Care should be taken when making silage and hay this year to avoid contamination from Ragwort. Ragwort has been on the increase over the last few years. Cattle and sheep are most at risk of poisoning from eating ragwort when ensiled in silage or hay but also watch out if grazing recently topped fields, especially if grass availability is tight and ragwort is drying out.
Although ragwort is unpalatable, once cut and ensiled the dead and wilted plant becomes more palatable and can contaminate the whole silage clamp.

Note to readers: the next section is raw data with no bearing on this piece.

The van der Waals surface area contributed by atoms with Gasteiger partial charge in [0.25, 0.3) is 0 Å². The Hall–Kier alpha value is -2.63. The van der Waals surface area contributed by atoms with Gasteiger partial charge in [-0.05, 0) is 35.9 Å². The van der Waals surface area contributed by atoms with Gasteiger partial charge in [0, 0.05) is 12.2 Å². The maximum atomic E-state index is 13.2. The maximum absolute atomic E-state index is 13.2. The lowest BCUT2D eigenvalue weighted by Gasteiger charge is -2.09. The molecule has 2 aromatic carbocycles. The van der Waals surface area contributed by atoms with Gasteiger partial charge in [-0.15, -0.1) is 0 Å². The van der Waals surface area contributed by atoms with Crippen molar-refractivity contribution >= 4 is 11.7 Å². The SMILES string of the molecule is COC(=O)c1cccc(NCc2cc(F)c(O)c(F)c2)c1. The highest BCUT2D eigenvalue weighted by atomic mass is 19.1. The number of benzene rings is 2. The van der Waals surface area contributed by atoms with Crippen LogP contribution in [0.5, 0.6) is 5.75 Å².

Ragwort poisoning can cause permanent and irreversible changes in the liver that can ultimately lead to liver failure with toxins building-up over a period of weeks or months. However, clinical signs of liver damage sometime take up to 18 months to be seen and often triggered by stress. Loss of appetite, diarrhoea, staggering and swelling of the abdomen are all symptoms to look out for.
Sarah Balfour, firstname.lastname@example.org
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